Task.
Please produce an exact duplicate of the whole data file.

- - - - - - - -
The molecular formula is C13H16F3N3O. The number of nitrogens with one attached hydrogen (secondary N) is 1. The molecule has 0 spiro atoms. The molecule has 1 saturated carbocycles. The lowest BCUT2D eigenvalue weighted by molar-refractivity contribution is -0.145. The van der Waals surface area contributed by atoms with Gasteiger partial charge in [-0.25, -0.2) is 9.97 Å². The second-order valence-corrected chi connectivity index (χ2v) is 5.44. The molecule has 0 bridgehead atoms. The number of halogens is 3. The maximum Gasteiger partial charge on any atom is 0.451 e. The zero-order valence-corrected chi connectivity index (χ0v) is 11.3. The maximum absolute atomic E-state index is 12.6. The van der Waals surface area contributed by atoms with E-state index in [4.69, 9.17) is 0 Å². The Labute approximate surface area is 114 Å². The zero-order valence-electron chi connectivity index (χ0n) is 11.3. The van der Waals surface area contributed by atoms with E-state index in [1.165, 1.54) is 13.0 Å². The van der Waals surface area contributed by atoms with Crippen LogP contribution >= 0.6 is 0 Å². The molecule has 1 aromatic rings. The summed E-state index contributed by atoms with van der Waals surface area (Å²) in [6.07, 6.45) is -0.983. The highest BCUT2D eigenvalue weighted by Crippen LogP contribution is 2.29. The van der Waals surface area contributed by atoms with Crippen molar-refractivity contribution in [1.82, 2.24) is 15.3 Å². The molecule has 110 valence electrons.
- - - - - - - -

The molecular formula is C13H16F3N3O. The number of nitrogens with one attached hydrogen (secondary N) is 1. The molecule has 0 spiro atoms. The molecule has 1 saturated carbocycles. The lowest BCUT2D eigenvalue weighted by molar-refractivity contribution is -0.145. The van der Waals surface area contributed by atoms with Gasteiger partial charge in [-0.25, -0.2) is 9.97 Å². The second-order valence-corrected chi connectivity index (χ2v) is 5.44. The molecule has 0 bridgehead atoms. The number of halogens is 3. The maximum Gasteiger partial charge on any atom is 0.451 e. The zero-order valence-corrected chi connectivity index (χ0v) is 11.3. The maximum absolute atomic E-state index is 12.6. The van der Waals surface area contributed by atoms with E-state index in [4.69, 9.17) is 0 Å². The Labute approximate surface area is 114 Å². The zero-order valence-electron chi connectivity index (χ0n) is 11.3. The van der Waals surface area contributed by atoms with E-state index in [1.165, 1.54) is 13.0 Å². The van der Waals surface area contributed by atoms with Crippen LogP contribution >= 0.6 is 0 Å². The molecule has 1 aromatic rings. The summed E-state index contributed by atoms with van der Waals surface area (Å²) in [6.07, 6.45) is -0.983. The highest BCUT2D eigenvalue weighted by Crippen LogP contribution is 2.29. The van der Waals surface area contributed by atoms with Crippen molar-refractivity contribution in [1.82, 2.24) is 15.3 Å². The molecule has 110 valence electrons.